20. Jones, R. and M. Nicas. (2009). Experimental Determination of supermicrometer particle fate subsequent to a point release within a room under natural and forced mixing. Aerosol Science and Technology, 43: 921-938. [2] 

 

Wagner 

21. Greenberg, D. L., J. D. Busch, D. M. Wagner and P. Keim. (2010). Identifying experimental surrogates for Bacillus anthracis spores: a review. Investigative Genetics, 1:4.[12] 

 

Project II 

Eisenberg 

22. Pujol, J.M., J.N. Eisenberg, C.N. Haas, and J.S. Koopman. (2009). The Effect of Ongoing Exposure Dynamics in Dose Response Relationships. PLoS Computational Biology, 5(6): e1000399. doi:10.1371/journal.pcbi.1000399. [14] 

23. Mayer, B.T., J. S. Koopman, E. L. Ionides, J. M. Pujol, and J. N. Eisenberg. (2011). A dynamic dose–response model to account for exposure patterns in risk assessment: case study in inhalation anthrax. Journal of Royal Society Interface, 8:57 506-517 [0] 

24. Li, S., J.N. Eisenberg, I. Spicknall, and J.S. Koopman. (2009). Dynamics and Control of Infections Transmitted from Person to Person Through the Environment. American Journal of Epidemiology, 170 (2): 257-265. [22] 

25. Spicknall, I., J.S. Koopman, M. Nicas, J. Pujol, L. Sheng and J.N. Eisenberg. (2010). Informing Optimal Environmental Influenza Interventions: How the Host, Agent, and Environment Alter Dominant Routes of Transmission. PLoS Computational Biology, 6(10): e1000969.[3] 

26. Zelner, J., A. A. King, C. L. Moe and J. N. Eisenberg. (2010). How Infections Propagate After Point Source Outbreaks: An Analysis of Secondary Norovirus Transmission. Epidemiology, 21(5): 711-718.[3] 

 

Project III 

Haas: 

27. Bartrand, T. A., M. H. Weir, and C. N. Haas. (2008). Dose-Response Models for Inhalation of Bacillus anthracis Spores: Interspecies Comparisons. Risk Analysis, 28(4):1115-1124. [27] 

28. Tamrakar, S.B. and C. N. Haas. (2008). Dose-Response Model for Lassa Virus. Human and Ecological Risk Assessment, 14(4): 742-752. [2] 

29. Tamrakar, S.B. and C. N. Haas. (2008). Dose-Response Model for Burkholderia pseudomallei (melioidosis). Journal of Applied Microbiology, 105(5):1361-1371. [3]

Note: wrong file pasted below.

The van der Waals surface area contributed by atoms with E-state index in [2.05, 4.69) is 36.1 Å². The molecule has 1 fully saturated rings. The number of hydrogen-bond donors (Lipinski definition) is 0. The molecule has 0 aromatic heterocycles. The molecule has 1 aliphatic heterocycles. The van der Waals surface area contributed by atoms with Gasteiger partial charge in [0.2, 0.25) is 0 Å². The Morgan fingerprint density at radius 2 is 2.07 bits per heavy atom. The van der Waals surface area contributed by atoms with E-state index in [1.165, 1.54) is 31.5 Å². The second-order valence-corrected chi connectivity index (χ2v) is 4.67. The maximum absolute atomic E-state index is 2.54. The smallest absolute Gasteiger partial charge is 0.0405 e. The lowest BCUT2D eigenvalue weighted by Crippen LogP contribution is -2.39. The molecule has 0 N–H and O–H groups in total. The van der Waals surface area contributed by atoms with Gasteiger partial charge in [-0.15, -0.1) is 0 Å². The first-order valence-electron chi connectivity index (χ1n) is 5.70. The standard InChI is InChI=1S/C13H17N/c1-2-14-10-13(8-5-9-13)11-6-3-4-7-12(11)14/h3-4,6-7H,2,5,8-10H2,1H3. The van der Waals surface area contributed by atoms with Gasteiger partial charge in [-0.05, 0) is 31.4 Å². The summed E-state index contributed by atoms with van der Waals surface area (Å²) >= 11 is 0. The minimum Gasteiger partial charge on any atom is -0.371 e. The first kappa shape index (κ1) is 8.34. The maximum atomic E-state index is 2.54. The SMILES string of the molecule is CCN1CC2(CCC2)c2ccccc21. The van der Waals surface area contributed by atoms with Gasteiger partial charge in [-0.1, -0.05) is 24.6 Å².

30. Weir, M. H. and C. N. Haas. Quantification of the Effects of Age on the Dose Response of Variola major in Suckling Mice. Human and Ecological Risk Assessment, 15(6):1245:1256 [1] 

31. Huang, Y., T.A. Bartrand, C.N. Haas, and M.H. Weir. (2009). Incorporating Time Post Inoculation into a Dose-Response Model of Yersinia pestis in Mice. Journal of Applied Microbiology. 107(3):727-735. [9] 

32. Huang, Y. and C.N. Haas, (2009) Time-dose-response Models for Microbial Risk Assessment. Risk Analysis, 29(5): 648-661. [15] 

33. Huang, Y. and C. N. Haas (2011). Quantification of the relationship between bacterial kinetics and host response for monkeys exposed to aerosolized Francisella tularensisApplied and Environmental Microbiology, 77 (2): 485-490. [1] 

34. Huang, Y., T. Hong, T. A. Bartrand, P. L. Gurian, C. N. Haas, R. Liu and S. B. Tamrakar. (2010). How Sensitive Is Safe? Risk-Based Targets for Ambient Monitoring of Pathogens. IEEE Sensors Journal,10(3): 668-673.[8] 

35. Tamrakar, S. B., A. Haluska, C. N. Haas and T. A. Bartrand. (2011). Dose-Response Model of Coxiella burnetii (Q Fever). Risk Analysis, 31(1): 120-128. [4] 

36. Tamrakar S.B. and C.N. Haas. (2011). Dose-Response Model for Rocky Mountain Spotted Fever (RMSF) for Human. Risk Analysis, 31(10): 1610-1621.[3] 

37. Teske S.S., Y. Huang, T.A. Bartrand, S.B. Tamrakar, M.H. Weir, and C.N. Haas. (2011). Animal and Human Dose Response Models for Brucella species. Risk Analysis, 31(10):1576-96. [2]